Alexis on the Sexes: Pee hard

ALEXIS MCKINNIS | Updated 12/9/2013

Is morning wood just a full-bladder thing?

Note: Alexis has the week off, so here’s an oldie-but-goodie.


Q: My partner has a woman friend who seems to be wise. When she wakes up in the morning and her husband’s private parts are at full attention, she remarks with a foreign accent: “I don’t trust this.” Her underlying belief is that this is a “restroom arousal” rather than a sexual one. Is this woman on to something? Todd


A: Your partner’s friend is partially right, or rather she might be right a small percentage of the time. The vast majority of occurrences of nocturnal penile tumescence (“morning wood”) happen during REM sleep. That much scientists do know, although the definitive reason is still a little unclear. There is a popular hypothesis, though: Certain neurotransmitters that keep erections at bay when you’re awake take a break during REM sleep, letting your testosterone take over for a while. Whoomp, there it is: a boner. It’s a perfectly good scientific explanation, one that might even be explored someday to discover the reason for nocturnal arousal in both sexes.

The full-bladder theory has some merit, too, though it doesn’t seem to be mentioned nearly as much as the aforementioned neurotransmitters (at least, not in the scholarly papers on popping chubbers that I’ve been reading). Actually, there are two theories as to why a full bladder may cause morning wood. Bladder Theory No. 1 is that it creates a small amount of pressure on nerves in the vertebral canal of the sacrum (the triangle-shaped bone wedged in the middle of your pelvis). Unintentional stimulation of these nerves is believed to sometimes cause erections, but it’s usually so faint that any other stimuli you experience while you’re awake distract you enough that you don’t accidentally pitch a pants tent. Since you’re not distracted when you’re sleeping, those nerves are free to do what they want, and if your bladder is full enough to tickle them, they might just make a woody.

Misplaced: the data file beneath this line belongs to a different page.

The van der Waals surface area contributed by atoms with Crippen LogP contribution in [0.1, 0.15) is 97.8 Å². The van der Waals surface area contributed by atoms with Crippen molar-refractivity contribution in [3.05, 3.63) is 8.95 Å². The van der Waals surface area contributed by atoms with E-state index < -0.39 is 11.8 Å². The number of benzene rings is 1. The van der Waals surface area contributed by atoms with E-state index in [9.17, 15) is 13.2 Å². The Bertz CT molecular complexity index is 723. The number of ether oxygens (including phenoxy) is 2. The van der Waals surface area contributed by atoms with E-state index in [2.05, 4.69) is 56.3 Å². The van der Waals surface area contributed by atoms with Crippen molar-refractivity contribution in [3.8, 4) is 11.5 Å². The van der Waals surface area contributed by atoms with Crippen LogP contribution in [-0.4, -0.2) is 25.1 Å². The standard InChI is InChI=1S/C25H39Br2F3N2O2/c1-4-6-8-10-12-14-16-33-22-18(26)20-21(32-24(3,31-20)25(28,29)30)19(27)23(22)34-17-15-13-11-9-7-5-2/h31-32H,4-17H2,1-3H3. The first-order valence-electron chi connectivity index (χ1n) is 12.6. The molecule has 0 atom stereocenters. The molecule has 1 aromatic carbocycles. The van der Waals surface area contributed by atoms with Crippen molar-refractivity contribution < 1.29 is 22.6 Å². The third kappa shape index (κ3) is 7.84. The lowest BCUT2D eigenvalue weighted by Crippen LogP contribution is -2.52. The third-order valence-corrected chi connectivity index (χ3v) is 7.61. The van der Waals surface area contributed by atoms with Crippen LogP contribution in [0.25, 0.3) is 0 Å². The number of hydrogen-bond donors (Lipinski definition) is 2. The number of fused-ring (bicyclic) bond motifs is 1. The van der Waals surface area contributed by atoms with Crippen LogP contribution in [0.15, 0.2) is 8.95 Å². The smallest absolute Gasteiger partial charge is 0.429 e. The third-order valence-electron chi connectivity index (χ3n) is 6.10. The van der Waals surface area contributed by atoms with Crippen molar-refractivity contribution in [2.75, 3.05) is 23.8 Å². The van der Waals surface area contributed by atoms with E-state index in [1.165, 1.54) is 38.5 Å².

Keep in mind that a man’s bladder would have to be pretty full in order to deliver the amount of pressure required to stimulate those sacral nerves, or, as is suggested in Bladder Theory No. 2, to push down on the prostate. (I found even less material on the prostate theory, rendering it even more of a “what the hell, it plays” hypothesis.) The idea is simply that a full bladder can cause enough pressure on the prostate to create an erection. The prostate, located at the base of the bladder, is charged with the duty of contributing to and storing semen. It also houses smooth muscles that push semen out in a projectile fashion — that little miracle of nature we call ejaculation. Massaging the prostate during sexual stimulation — as any man who’s had a finger up his butt will attest — can make orgasms stronger because of this function.

Now, go to the Wikipedia page titled “Erection” and search the page for the word “prostate.” You’ll notice it isn’t mentioned anywhere, which gives reason to doubt the prostate theory. The only weight it seems to have is that the sacral nerves that signal ejaculation are basically the same ones that signal erection, which, if you’re still following along, you’ll notice takes us back to Bladder Theory No. 1.

The human body is a wonder and its functions are fascinating if not downright baffling. The one thing your partner’s friend can trust about her husband’s morning wood is that, for whatever reason, it’s going to be there. Testosterone production decreases slightly around age 40, meaning she may not see it as often after that, but as long as the hormones are pumping, her man will get it up. Asleep or not.

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